Background In intensive care unit (ICU) settings, the transmission risk of carbapenem‑resistant, gram‑negative bac‑ teria (CRGNB) is high. There is a paucity of data regarding the effectiveness of interventions, including active screen‑ ing, preemptive isolation, and contact precautions, to reduce transmission of CRGNB. Methods We conducted a pragmatic, cluster‑randomized, non‑blinded cross‑ over study in 6 adult ICUs in a tertiary care center in Seoul, South Korea. ICUs were randomly assigned to perform active surveillance testing with preemp‑ tive isolation and contact precautions (intervention) or standard precautions (control) during the initial 6‑month study period, followed by a 1‑month washout period. During a subsequent 6‑month period, departments that used standard precautions switched to using interventional precautions and vice versa. The incidence rates of CRGNB were compared between the two periods using Poisson regression analysis. Results During the study period, there were 2268 and 2224 ICU admissions during the intervention and control periods, respectively. Because a carbapenemase‑producing Enterobacterales outbreak occurred in a surgical ICU (SICU), we excluded admissions to the SICU during both the intervention and control periods and performed a modi‑ fied intention‑to ‑treat (mITT ) analysis. In mITT analysis, a total of 1314 patients were included. The acquisition rate of CRGNB was 1.75 cases per 1000 person‑ days during the intervention period versus 3.33 cases per 1000 person‑ days during the control period (IRR, 0.53 [95% confidence interval (CI) 0.23–1.11]; P = 0.07). Conclusions Although this study was underpowered and showed borderline significance, active surveillance testing and preemptive isolation could be considered in settings with high baseline prevalence of CRGNB. Trial registration Clinicaltrials.gov Identifier: NCT03980197. Keywords Active surveillance testing, Carbapenem‑resistant, Gram‑negative bacteria, Contact precautions Jiwon Jung, Joung Ha Park and Hyejin Yang have contributed equally to this work *Correspondence: Sung‑Han Kim kimsunghanmd@hotmail.com Full list of author information is available at the end of the article © The Author(s) 2023. Open Access This article is licensed under a Creative Commons Attribution 4.0 International License, which permits use, sharing, adaptation, distribution and reproduction in any medium or format, as long as you give appropriate credit to the original author(s) and the source, provide a link to the Creative Commons licence, and indicate if changes were made. The images or other third party material in this article are included in the article’s Creative Commons licence, unless indicated otherwise in a credit line to the material. If material is not included in the article’s Creative Commons licence and your intended use is not permitted by statutory regulation or exceeds the permitted use, you will need to obtain permission directly from the copyright holder. To view a copy of this licence, visit http:// creat iveco mmons. org/ licen ses/ by/4. 0/. The Creative Commons Public Domain Dedication waiver (http:// creat iveco mmons. org/ publi cdoma in/ zero/1. 0/) applies to the data made available in this article, unless otherwise stated in a credit line to the data. Jung et al. Antimicrobial Resistance & Infection Control (2023) 12:16 Page 2 of 8 Patients with histories of CRGNB colonization or infec- Introduction tion were placed under contact precautions at the time Carbapenem-resistant, gram-negative bacteria (CRGNB), of admission. including Pseudomonas aeruginosa, Acinetobacter bau- mannii, and Enterobacterales, have been leading causes of healthcare-associated infections and intensive care unit (ICU)-acquired infections [1]. In Korea, the pro- Active surveillance and contact precautions portion of carbapenem resistance rates in A. bauman- In the intervention period, stool or perirectal swabs for nii (CRAB) and P. aeruginosa (CRPA) have increased; CRPA, CRAB, and CRE surveillance cultures and spu- in a 2015 surveillance program by the Korea Centers tum, or endotracheal cultures for CRPA or CRAB, were for Disease Control and Prevention, 85% of A. bauman- obtained from patients within 2  days of their admission nii and 35% of P. aeruginosa were carbapenem-resistant to the ICU and weekly thereafter. In the intervention [2]. In addition, carbapenem-resistant Enterobacterales period, preemptive isolation and contact precautions (CRE) and carbapenemase-producing Enterobacterales were implemented at admission, and if the initial sur- have also increased exponentially [3]. Transmission of veillance test was negative, contact precautions were CRGNB is a great burden in hospitals because there are ceased, and standard precautions were continued. If the limited treatment options for CRGNB infections, and it initial surveillance test or subsequent surveillances or has high morbidity and mortality. To prevent transmis- clinical culture tests were positive for CRGNB, isolation sion of CRGNB, infection-control measures, including and contact precautions were continued until 3 nega- promotion of hand hygiene, environmental cleaning, and tive consecutive test results were obtained. In the con- screening for carriers, have been implemented. However, trol period, surveillance testing was not performed, and there is limited evidence that screening for identification if clinical specimens were positive for CRGNB, contact of CRGNB carriers is useful. For methicillin-resistant precautions were implemented. During both the inter- Staphylococcus aureus (MRSA), several studies found vention and control periods, daily chlorhexidine-bathing that screening and isolation were not effective for reduc - was performed in all ICUs, and contact precautions were ing its transmission [4] with good hand hygiene compli- required in patients with MRSA and VRE colonization or ance and daily chlorhexidine-bathing. Thus, we aimed to infection. In period 2 (from April to June 2020), universal evaluate the effectiveness of active surveillance testing for use of personal protective equipment (PPE) (gown, glove, identifying CRGNB carriers to reduce its transmission in KF94 mask, and face shield or goggle) was implemented ICUs in the chlorhexidine-bathing era. for response to COVID-19 pandemic when caring patients in ICUs. During the whole study period, hand hygiene compliance was observed 4 times by a year by the Methods infection control team staff, and the results by units were Study design disclosed to all hospital staffs. Promotions for improving We conducted a pragmatic, cluster-randomized, non- the compliance of hand hygiene included frequent moni- blinded cross-over study in the included randomized toring and real-time feedback by infection control leader ICUs between June 2019 and June 2020. We included in ICU nursing team, and hospital-wide rewards given to 6 adult ICUs in a tertiary care hospital, Seoul, South the units with high hand hygiene compliance. Korea: two medical ICUs (23 beds), two surgical ICUs If outbreaks of CRGNB occurred, surveillance and (26 beds), a cardiac ICU (16 beds), and a cardiothoracic post-outbreak surveillance in the control period were surgery ICU (15 beds) in a tertiary care hospital. The permitted. study was approved by the physicians and nurse team leaders of each ICU and the institutional review board Definition (IRB no. 2019–0274). The requirements for informed An event was defined as a positive result for CRGNB consent were waived. ICUs were randomly assigned from a clinical culture. The event date was the date of to perform active surveillance testing (intervention) the earliest positive clinical culture. A patient was clas- or use standard precautions (control) during the ini- sified as having a new event if they had stayed in the tial 6-month study period (period 1), followed by a ICU > 2 days, had no history of colonization or infection 1-month washout period, and alternative during the during the previous year, had no positive clinical culture second 6-month period (period 2). Randomization of within 2  days after admission to the ICU, and if admit- ICU was performed by SPSS for Windows software, ted to an intervention ICU, a negative surveillance cul- version 21 (SPSS Inc., Chicago, IL, USA). The micro - ture was obtained within 2 days of admission. Days at risk biology laboratory processed surveillance specimens were calculated from the date of the third day in the ICU using standard culture-based identification of CRGNB. Jung  et al. Antimicrobial Resistance & Infection Control (2023) 12:16 Page 3 of 8 through the event date or the date two days after dis- Results charge from the ICU, whichever was later. Characteristics of ICUs and patients The primary outcome was the ICU-level incidence of A total of 4492 admissions to the 6 ICUs occurred during new events per 1000 ICU patient-days at risk. Secondary the study period, and 1884 (42%) with ICU stays ≥ 3 days ICU-level outcomes were the incidences of new events were enrolled in this study (Fig.  1). Two hundred and with CRPA, CRAB, or CRE calculated separately and sixty patients in the intervention period and 98 patients the incidences of hospital-acquired bloodstream infec- in the control period were excluded for ITT analysis, tions, catheter-related bloodstream infections, urinary respectively. A CRE outbreak occurred in SICU2 during tract infections, catheter-associated urinary tract infec- the intervention period, and post-outbreak surveillance tions, pneumonia, ventilator-associated pneumonia, and of CRE was performed in the control period; thus, we in-ICU mortality. We also performed subgroup analysis excluded the 212 patients admitted to SICU2 from the of individual ICUs for new events per 1000 ICU patient- mITT analysis. The original and revised study designs are days at risk. In addition, we compared new events per shown in Additional file  1: Figure S1. There were no sig - 1000 ICU patient-days at risk between periods 1 and 2. nificant differences in characteristics between patients in For the evaluation of economic impacts, we also com- the intervention period and those in the control period pared the lengths of hospital and ICU stays and the costs (Table  1). During the total study period, the observed of hospitalization between the intervention and control hand hygiene compliance was 96%. The number of clini - periods. cal specimens submitted to the laboratory was not differ - Outbreak was defined as ≥ 3 cases of acquisition of ent between intervention and control periods in mITT CRGNB within 2  weeks. If surveillance and post-out- analysis (mean [IQR], 3634 [2824–5568] in intervention break surveillance were performed in the control period period vs. 2767 [1902–4378] in control period; P = 0.35). because of a CRGNB outbreak, we excluded the ICU in the modified intention-to-treat (mITT) analysis. Results of the acquisition rate of CRGNB according to clinical culture Statistical analysis In the mITT analysis, the acquisition rate of CRGNB Based on the acquisition rate of CRGNB from 2016 to was 1.75 cases per 1,000 person-days in the intervention 2018 in ICUs of our hospital, we assumed a mean base- period versus 3.33 cases per 1000 person-days in the con- line incidence of CRGNB colonization or infection of 8 trol period (incidence rate ratio [IRR], 0.53; 95% confi - per 1000 patient-days; between-cluster variance would dence interval [CI] 0.23–1.11; P = 0.07) (Table 2). be 0.4, and the average amount of time a patient spent in the ICU would be 10 days. This study was designed to Secondary outcomes achieve 80% power for detecting a reduction in acquisi- There were no significant differences in the acquisition tion of 40% in the intervention period with a 2-sided type rates of CRPA, CRAB, and CRE in the intervention and I error of 5%. According to these assumptions, the esti- control periods (CRPA, 0.32 vs. 1.07 per 1,000 person- mated sample size was 2400 patients (200 per cluster; a days; IRR, 0.30 [95% CI 0.03–1.50]; P = 0.10; CR AB, total of 12 clusters with one cross-over of 6 ICUs) [5]. 0.80 vs. 1.73 per 1000 person-days; IRR, 0.46 [95% CI Categorical variables were analyzed using the chi- 0.13–1.37]; P = 0.13; CRE, 0.80 vs. 0.93; IRR, 0.85 [95% square or Fisher’s exact test, as appropriate. Normally CI 0.21–3.12]; P = 0.79) (Table 2). In addition, there were and non-normally distributed continuous variables were no significant differences in the rates of hospital-acquired analyzed by Student’s t test and the Mann–Whitney U bloodstream infections, catheter-related bloodstream test, respectively. The primary analysis was a compari - infections, urinary tract infections, catheter-associated son of the primary outcomes between the intervention urinary tract infections, pneumonia, ventilator-associ- and control periods using an unadjusted Poisson regres- ated pneumonia, and in-ICU mortality (Table 3). sion model according to the mITT. All statistical analy- The subgroup analysis of the CRGNB acquisition rate ses were performed using SPSS for Windows software, by ICU is shown in Additional file  1: Table S1. The acqui - version 21 (SPSS Inc., Chicago, IL, USA) and MedCalc sition rates of CRGNB were significantly higher in the Statistical Software version 18.10.2 (MedCalc Software control period than in the intervention period in MICU2, bvba, Sotend, Belgium) with P < 0.05 considered statisti- SICU1, and the cardiac ICU, while the rates were higher cally significant. in the intervention period than in the control period in MICU1 and SICU2; there was no difference between the rates in the intervention and control periods in the car- diothoracic surgery ICU. In ITT analysis, the acquisition rate of CRGNB was 2.94 cases per 1000 person-days in Jung et al. Antimicrobial Resistance & Infection Control (2023) 12:16 Page 4 of 8 6 ICUs were enrolled 2268 ICU admissions occurred 2224 ICU admissions occurred during the intervention period during the control period 1300 (57%)involvedICU stays≤2days 1308 (59%)involvedICU stays≤2days 968 (43%) involved ICU stays 916 (41%) involved ICU stays ≥3 days ≥3 days 260(11%) were excluded -No surveillance culture ≤2 days (n=104) -Previous colonization with CRPA, 98 (4%) were excluded CRAB, or CRE (n=75) -PreviouscolonizationofCRPA, CRAB, - CRPA, CRAB, or CRE isolation based or CRE (n=78) on surveillance culture ≤2 days (n=75) - CRPA, CRAB, CRE isolation based on - CRPA, CRAB, or CRE isolation based clinical culture ≤2 days (n=20) on clinical culture ≤2 days (n=6) 818 (37%) were eligible for Intention-to-treat analysis 708 (31%) were eligible for intention-to-treat analysis intention-to treat analysis Exclusion Exclusion -94(4%)who were admitted to SICU2 -118 (5%) whowereadmittedtoSICU2 were excluded from modified intention- were excluded frommodifiedintention- to-treat analysis to-treat analysis 724 (33%) were eligible for Modified intention-to-treat 590 (26%) were eligible for analysis modified intention-to-treat modified intention-to-treat analysis analysis Fig. 1 Schematic flow chart of the study. ICU intensive care unit; CRPA carbapenem‑resistant P. aeruginosa; CRAB carbapenem‑resistant A. baumannii; CRE carbapenem‑resistant Enterobacterales Table 1 Demographic and baseline characteristics of the study population Intervention period (n = 590) Control period (n = 724) P value Male sex 338 (57.3) 439 (60.6) 0.22 Age, mean ± SD 66.1 ± 13.3 65.8 ± 13.5 0.69 Underlying diseases Solid cancer 143 (24.2) 183 (25.3) 0.66 Hematologic malignancy 33 (5.6) 47 (6.5) 0.46 Solid organ transplant 34 (5.8) 49 (6.8) 0.46 Hematopoietic stem cell transplant 9 (1.5) 15 (2.1) 0.46 End‑stage renal disease, on dialysis 33 (5.6) 36 (5.0) 0.62 Antibiotics used within the previous 3 months Cefazolin 73 (12.4) 79 (10.9) 0.41 3rd cephalosporin 95 (16.1) 143 (19.8) 0.09 Piperacillin/tazobactam 177 (30.0) 198 (27.3) 0.29 Fluoroquinolone 168 (28.5) 198 (27.3) 0.65 Carbapenem 90 (15.3) 120 (16.6) 0.52 Glycopeptide (vancomycin or teicoplanin) 113 (19.2) 142 (19.6) 0.83 Other 180 (30.5) 210 (29.0) 0.55 ICU stay, days (mean ± SD) 11.0 ± 12.0 11.2 ± 13.7 0.73 The data are shown as no. (%) unless otherwise indicated SD standard deviation Jung  et al. Antimicrobial Resistance & Infection Control (2023) 12:16 Page 5 of 8 Table 2 Acquisition rates of CRPA, CRAB, and CRE in clinical the intervention period versus 3.46 cases per 1000 person specimens between the intervention and control periods days in the control period (IRR, 0.85; 95% CI 0.46–1.54; P = 0.56) (Additional file 1: Table S2). Intervention Control period, Incidence rate P value period, per 1000 ratio (95% CI) The acquisition rate of CRGNB was significantly higher per 1000 person-days in period 1 than in period 2 (3.68 cases per 1000 per- person-days (95% CI) son-days vs. 0.52 cases per 1000 person-days; P < 0.001) (95% CI) (Additional file 1: Table S3). Modified intention-to-treat analysis Of 104 patients who admitted to ICU during the inter- Total 1.75 (0.87–3.13) 3.33 (2.16–4.92) 0.53 (0.23–1.11) 0.07 vention period but did not perform surveillance culture CRPA 0.32 (0.04–1.15) 1.07 (0.46–2.10) 0.30 (0.03–1.50) 0.10 within 2  days after ICU admission, 15 were admitted to CRAB 0.80 (0.26–1.86) 1.73 (0.92–2.96) 0.46 (0.13–1.37) 0.13 SICU2. We compared the baseline characteristics of the CRE 0.80 (0.26–1.86) 0.93 (0.38–1.92) 0.85 (0.21–3.12) 0.79 remaining 89 patients and those enrolled in interven- CRPA carbapenem-resistant P. aeruginosa; CRAB carbapenem-resistant A. tion group of mITT analysis (n = 590) (Additional file  1: baumannii; CRE carbapenem-resistant Enterobacterales; CI confidence interval Table  S4). Solid organ transplant recipient (16.9% vs. Excluding SICU2 in both periods 1 and 2 5.8%, P < 0.001) and patients with end-stage renal dis- ease (12.4% vs. 5.6%, P = 0.01) were more common in patients without surveillance culture than in intervention group of mITT analysis. Patients with solid cancer was Table 3 Clinical manifestations and outcomes between the intervention and control periods Intervention period Control period P value (n = 590) (n = 724) Clinical diagnosis of infectious diseases Hospital‑acquired bloodstream infection 0 1 (0.1) 0.37 CRPA 0 0 – CRAB 0 1 (0.1) 0.37 CRE 0 0 – Catheter‑related bloodstream infection 0 1 (0.1) 0.37 CRPA 0 0 – CRAB 0 1 (0.1) 0.37 CRE 0 0 ‑ Urinary tract infection 0 1 (0.1) 0.37 CRPA 0 0 ‑ CRAB 0 0 ‑ CRE 0 1 (0.1) 0.37 Catheter‑associated urinary tract infection 0 1 (0.1) 0.37 CRPA 0 0 – CRAB 0 0 – CRE 0 1 (0.1) 0.37 Pneumonia 0 4 (0.6) 0.07 CRPA 0 2 (0.3) 0.20 CRAB 0 2 (0.3) 0.20 CRE 0 1 (0.1) 0.37 Ventilator‑associated pneumonia 0 3 (0.4) 0.12 CRPA 0 2 (0.3) 0.20 CRAB 0 1 (0.1) 0.37 CRE 0 1 (0.1) 0.37 Death – In‑ICU mortality 70 (11.9) 76 (10.5) 0.43 CRPA carbapenem-resistant P. aeruginosa; CRAB carbapenem-resistant A. baumannii; CRE carbapenem-resistant Enterobacterales The data are shown as no. (%) unless otherwise indicated Death during the follow-up periods (until 2 days after ICU discharge) Jung et al. Antimicrobial Resistance & Infection Control (2023) 12:16 Page 6 of 8 less common in those without surveillance culture than testing is associated with reducing CRGNB transmission, in intervention group of mITT analysis (12.4% vs. 24.2%, but many hospitals have implemented active surveillance P = 0.01). The type of ICU was significantly different testing for identifying CRGNB. Recent studies showed between two groups (P < 0.001), which reflects the differ - that screening and isolation of colonized patients do not ence of compliance of study protocol by ICUs. reduce multidrug-resistant bacteria, especially MRSA, In mITT analysis, 39 (7%) cases in intervention period when compliance with hand hygiene and chlorhexidine- were detected in surveillance culture. Of these, 31 were bathing is high [10–13]. We conducted this study to pro- detected in surveillance culture only, and 8 were detected vide evidence of the effectiveness of active surveillance in in both surveillance and clinical culture. Five were the chlorohexidine-bathing and high hand hygiene com- detected in surveillance culture earlier than in clinical pliance era. Our study had low power because only 79% culture. Therefore, 36 (6%) were actually detected in sur - (1884/2400) of patients were enrolled in the target sam- veillance culture (only or earlier than in clinical culture). ple size, and the baseline acquisition rate was lower than expected. Although it had borderline significance, we Evaluation of the economic impact of active surveillance showed that about half of CRGNB acquisition can be pre- testing vented through active surveillance testing. Therefore, this For the economic impact evaluation of active surveil- strategy may be beneficial in high-baseline-prevalence lance testing of CRGNB, we compared the lengths of settings. A large, multicenter study is needed to confirm hospital and ICU stays and the total cost of hospitaliza- our findings. tion between the intervention and control periods in the The incidence of CRGNB acquisition was higher in the mITT population (Table  4). The mean length of hospi - period 1 (before COVID-19 pandemic) than in period 2 tal stays was 0.9  day shorter in the intervention period (after COVID-19 pandemic). The lower acquisition rate than in the control period, but the difference was not in period 2 may be associated with additional infection statistically significant (P = 0.73). Although there was an prevention measure to respond COVID-19 pandemic, additional cost of $5666 for hospitalization in the inter- especially universal donning of gown and glove. Previous vention period than in the control period, the cost differ - cluster randomized study showed that universal glove ence was also not statistically significant (P = 0.43). and gown use was associated with decrease in acquisition of antibiotic-resistant gram-negative bacteria, although Discussion it was not statistically significant [14]. As we excluded This pragmatic, cluster-randomized, cross-over study SICU2 in the analysis, more patients were allocated to showed that active surveillance testing to identify the control group in the first period, and we may overesti - patients colonized with CRGNB was associated with mate the positive effect of the intervention. Further study non-statistically significant decrease in the acquisition of for evaluating the effectiveness of active surveillance in CRGNB in clinical specimens. the setting of identical infection prevention measures Early detection of patients colonized or infected with between intervention and control period is needed. CRGNB is important for implementing timely interven- In our subgroup analysis, the CRGNB acquisition rate tions to prevent subsequent spread. However, active sur- was higher in the intervention period than in the control veillance testing is a complicated and resource-intensive period in MICU1 and SICU2. Although a CPE outbreak intervention that has the potential for several adverse occurred in SICU2, there was no outbreak of CRGNB in consequences, including reduced contact between MICU1, and the reason for this unanticipated finding is healthcare workers and patients due to contact precau- unclear. It may be a seasonal effect, or more enhanced tions [6]. Previous studies have reported that active environmental cleaning might have been performed dur- surveillance testing in combination with contact precau- ing the control period due to the COVID-19 pandemic, tions for colonized patients contributed to the decline which occurred in the latter 6-month period (Additional of MRSA or vancomycin-resistant Enterococcus [7–9]. file 1: Table S3). However, there is limited evidence that active surveillance Table 4 Lengths of hospital and ICU stays and cost of hospitalizations in the intervention and control periods (mITT population) Intervention period (n = 590) Control period (n = 724) P value Length of hospital stay, mean (± SE) days 44.7 (1.9) 45.6 (1.9) 0.73 Length of ICU stay, mean (± SE) days 11.0 (0.5) 11.2 (0.5) 0.73 Cost of hospitalization ($), mean (± SE) 93,491 (6034) 87,825 (4,252) 0.43 Jung  et al. Antimicrobial Resistance & Infection Control (2023) 12:16 Page 7 of 8 Author contributions The acquisition rates of CRPA, CRAB, and CRE did JJ and SHK designed the study. JJ, JHP, and HY collected and analyzed the not differ between the intervention and control periods. data. JJ wrote the main manuscript text and JHP prepared figure. YJL, EOK, Because this trial was designed to identify the effective - CML, MNK, MWJ, SCY, and SHK reviewed and revised the manuscript. This study was presented in part in ASM Microbe, 2022, Jun 12, Washington ness of reducing the total CRGNB acquisition rate, fur- DC (Abstract number CIV‑2578). All authors read and approved the final ther study is needed to identify the effectiveness of active manuscript. surveillance testing for each organisms. Funding Our study has some limitations. First, it was a single- This work was supported by grants from the research fund donation for center study with a low prevalence of CRGNB. A mul- COVID‑19 research to Asan Medical Center by Kyu‑Kang Cho. ticenter study with variable prevalences of CRGNB is Availability of data and materials warranted to generalize our findings. Despite this limi - Data and materials are not available. tation, well-monitored infection control practices and policies to minimize unmeasured confounding factors by Declarations different centers during the study period is a strength of our study. Second, as this study was not blinded, the dif- Ethics approval and consent to participate The study was approved by the physicians and nurse team leaders of each ICU ference in the number of clinical specimens submitted to and the institutional review board (IRB no. 2019–0274). The requirements for the laboratory may be present, and this may have affected informed consent were waived. the chance to detect CRGNB. However, the number of Consent for publication clinical specimen was not different between interven - Not applicable. tion and control periods in mITT analysis. Third, we did not perform surveillance testing during the control Competing interests The authors have no competing interests as defined by BMC, or other interests period, which may have biased our findings. However, that might be perceived to influence the results and/or discussion reported in we performed a pragmatic trial that reflects actual clini - this paper. cal practices, and we evaluated the outcomes of CRGNB Author details acquisition in clinical specimens. Fourth, data regarding Department of Infectious Disease, Asan Medical Center, University of Ulsan immunosuppressant use was absent. Use of immunosup- College of Medicine, Seoul, South Korea. Division of Infectious Diseases, pressant is associated with exposure to antimicrobials Department of Internal Medicine, Chung‑Ang University Gwangmyeong Hos‑ pital, Gwangmyeong, South Korea. Office for Infection Control, Asan Medical and acquisition of MDR gram-negative organism [15– Center, Seoul, South Korea. Department of Pulmonary and Critical Care 17]. However, there was no significant difference of the Medicine, Asan Medical Center, University of Ulsan College of Medicine, Seoul, recent antibiotics exposure between the intervention South Korea. Department of Laboratory Medicine, Asan Medical Center, University of Ulsan College of Medicine, Seoul, South Korea. Depar tment period and the control period. Therefore, this limitation of Preventive Medicine, University of Ulsan College of Medicine, Seoul, South may not substantially affect our main findings. Finally, we Korea. Department of Clinical Epidemiology and Biostatistics, Asan Medical performed a conventional culture method for active sur- Center, University of Ulsan College of Medicine, Seoul, South Korea. veillance, and the turnaround time is longer than rapid Received: 18 October 2022 Accepted: 21 February 2023 PCR testing. Therefore, further study to evaluate active surveillance testing using PCR testing is needed. References Conclusions 1. Tacconelli E, Cataldo MA, Dancer SJ, De AG, Falcone M, Frank U, et al. ESC‑ In conclusion, active surveillance testing for CRGNB may MID guidelines for the management of the infection control measures to reduce transmission of multidrug‑resistant Gram‑negative bacteria in reduce its acquisition in clinical specimens in the ICU hospitalized patients. Clin Microbiol Infect. 2014;20(S1):1–55. without additional costs. Individual hospitals should con- 2. Kim D, Ahn JY, Lee CH, Jang SJ, Lee H, Yong D, et al. Increasing resistance sider the cost-effectiveness of the intervention based on to extended‑spectrum cephalosporins, fluoroquinolone, and carbap ‑ enem in gram‑negative bacilli and the emergence of carbapenem non‑ the baseline acquisition rate of CRGNB and the cost of susceptibility in Klebsiella pneumoniae: analysis of Korean Antimicrobial intervention when they decide whether to adopt active Resistance Monitoring System (KARMS) data from 2013 to 2015. Ann Lab surveillance testing. Med. 2017;37(3):231–9. 3. Lee E, Lee S, Bahk H, Kim S, Lee H. Analysis of carbapenemase‑producing Enterobacteriaceae (CPE) surveillance results for 2017 in Korea: Com‑ Supplementary Information parison with the surveillance results of the previous 5 years (2012–2016). The online version contains supplementary material available at https:// doi. Korea Disease Control and Prevention Agency. Public Health Weekly org/ 10. 1186/ s13756‑ 023‑ 01222‑2. Report. Available at: http:// www. kdca. go. kr/ board/ board. es? mid= a2060 20100 00& bid= 0034& list_ no= 14190 9& act= view. Accessed 22 Nov 2018. 4. Fätkenheuer G, Hirschel B, Harbarth S. Screening and isolation to control Additional file 1. Supplemental Figure and Tables. meticillin‑resistant Staphylococcus aureus: sense, nonsense, and evidence. Lancet. 2015;385(9973):1146–9. Jung et al. Antimicrobial Resistance & Infection Control (2023) 12:16 Page 8 of 8 5. Reich NG, Myers JA, Obeng D, Milstone AM, Perl TM. Empirical power and sample size calculations for cluster‑randomized and cluster ‑randomized crossover studies. PLoS ONE. 2012;7(4): e35564. 6. Diekema DJ, Edmond MB. Look before you leap: active surveillance for multidrug‑resistant organisms. Clin Infect Dis. 2007;44:1101–7. 7. Jernigan JA, Clemence MA, Stott GA, Titus MG, Alexander CH, Palumbo CM, et al. Control of methicillin‑resistant Staphylococcus aureus at a university hospital: one decade later. Infect Control Hosp Epidemiol. 1995;16:686–96. 8. Muto CA, Jernigan JH, Ostrowsky BE, Richet HM, Jarvis WR, Boyce JM, et al. SHEA guideline Active surveillance cultures are essential to identify the reservoir for spread of MRSA and VRE infections and make control possible using the CDC’s long‑recommended contact precautions. Infect Control Hosp Epidemiol. 2003;24(5):362–86. 9. Ostrowsky BE, Trick WE, Sohn AH, Quirk SB, Holt S, Carson LA, et al. Control of vancomycin‑resistant enterococcus in health care facilities in a region. N Engl J Med. 2001;344:1427–33. 10. Troche G, Joly LM, Guibert M, Zazzo JF. Detection and treatment of antibiotic‑resistant bacterial carriage in a surgical intensive care unit: a 6‑ year prospective survey. Infect Control Hosp Epidemiol. 2005;26:161–5. 11. Nijssen S, Bonten MJ, Weinstein RA. Are active microbiological surveil‑ lance and subsequent isolation needed to prevent the spread of methicillin‑resistant Staphylococcus aureus? 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Multidrug‑resistant Gram‑negative bacterial infections in solid organ transplant recipients—Guidelines from the American Society of Trans‑ plantation Infectious Diseases Community of Practice. Clin Transplant. 2019;33(9):e13594. 16. Aguilar‑ Guisado M, Espigado I, Martin’Pena A, Gudiol C, Royo‑ Cebrecos C, Falantes J, et al. Optimisation of empirical antimicrobial therapy in patients with haematological malignancies and febrile neutropenia (How Long study): an open‑label, randomized, controlled phase 4 trial. Lancet Haematol. 2017;4(12):e573‑83. 17. Anderson DJ, Jenkins TC, Evans SR, Harris AD, Weinstein RA, Tamma PD, Han JH, et al. The role of stewardship in addressing antibacterial resist‑ ance: stewardship and infection control committee of the antibacterial resistance leadership group. Clin Infect Dis. 2017;64:S36‑40. Publisher’s Note Springer Nature remains neutral with regard to jurisdictional claims in pub‑ lished maps and institutional affiliations. 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Journal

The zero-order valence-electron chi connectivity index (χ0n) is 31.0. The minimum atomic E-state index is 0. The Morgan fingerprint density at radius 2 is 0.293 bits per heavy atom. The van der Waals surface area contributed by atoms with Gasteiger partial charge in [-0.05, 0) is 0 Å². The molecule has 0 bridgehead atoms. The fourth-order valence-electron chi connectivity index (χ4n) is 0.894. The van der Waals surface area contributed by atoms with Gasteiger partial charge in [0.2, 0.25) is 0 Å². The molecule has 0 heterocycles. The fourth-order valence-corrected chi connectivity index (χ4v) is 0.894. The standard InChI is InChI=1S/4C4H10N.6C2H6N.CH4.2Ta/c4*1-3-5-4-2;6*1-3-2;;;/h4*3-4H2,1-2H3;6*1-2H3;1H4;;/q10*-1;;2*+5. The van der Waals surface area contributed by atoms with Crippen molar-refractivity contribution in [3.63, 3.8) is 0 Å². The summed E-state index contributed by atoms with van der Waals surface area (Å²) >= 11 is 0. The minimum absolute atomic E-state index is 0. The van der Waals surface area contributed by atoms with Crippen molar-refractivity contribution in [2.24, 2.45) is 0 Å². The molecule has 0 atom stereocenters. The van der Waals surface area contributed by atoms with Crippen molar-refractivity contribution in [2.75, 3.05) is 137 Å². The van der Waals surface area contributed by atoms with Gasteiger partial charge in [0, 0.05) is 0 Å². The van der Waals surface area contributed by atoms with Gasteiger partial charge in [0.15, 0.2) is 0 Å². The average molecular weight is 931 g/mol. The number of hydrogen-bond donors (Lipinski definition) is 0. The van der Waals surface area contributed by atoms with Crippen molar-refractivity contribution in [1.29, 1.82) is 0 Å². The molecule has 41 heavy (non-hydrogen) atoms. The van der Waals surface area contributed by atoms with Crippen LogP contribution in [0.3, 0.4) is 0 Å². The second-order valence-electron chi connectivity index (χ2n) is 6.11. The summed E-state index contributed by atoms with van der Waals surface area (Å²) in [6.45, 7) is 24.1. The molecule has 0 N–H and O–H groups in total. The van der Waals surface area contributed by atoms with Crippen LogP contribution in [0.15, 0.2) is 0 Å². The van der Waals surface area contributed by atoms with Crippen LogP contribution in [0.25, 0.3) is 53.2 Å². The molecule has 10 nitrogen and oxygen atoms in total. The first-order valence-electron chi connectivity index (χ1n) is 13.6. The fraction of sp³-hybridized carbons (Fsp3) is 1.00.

Antimicrobial Resistance and Infection ControlSpringer Journals

Published: Mar 3, 2023

Keywords: Active surveillance testing; Carbapenem-resistant; Gram-negative bacteria; Contact precautions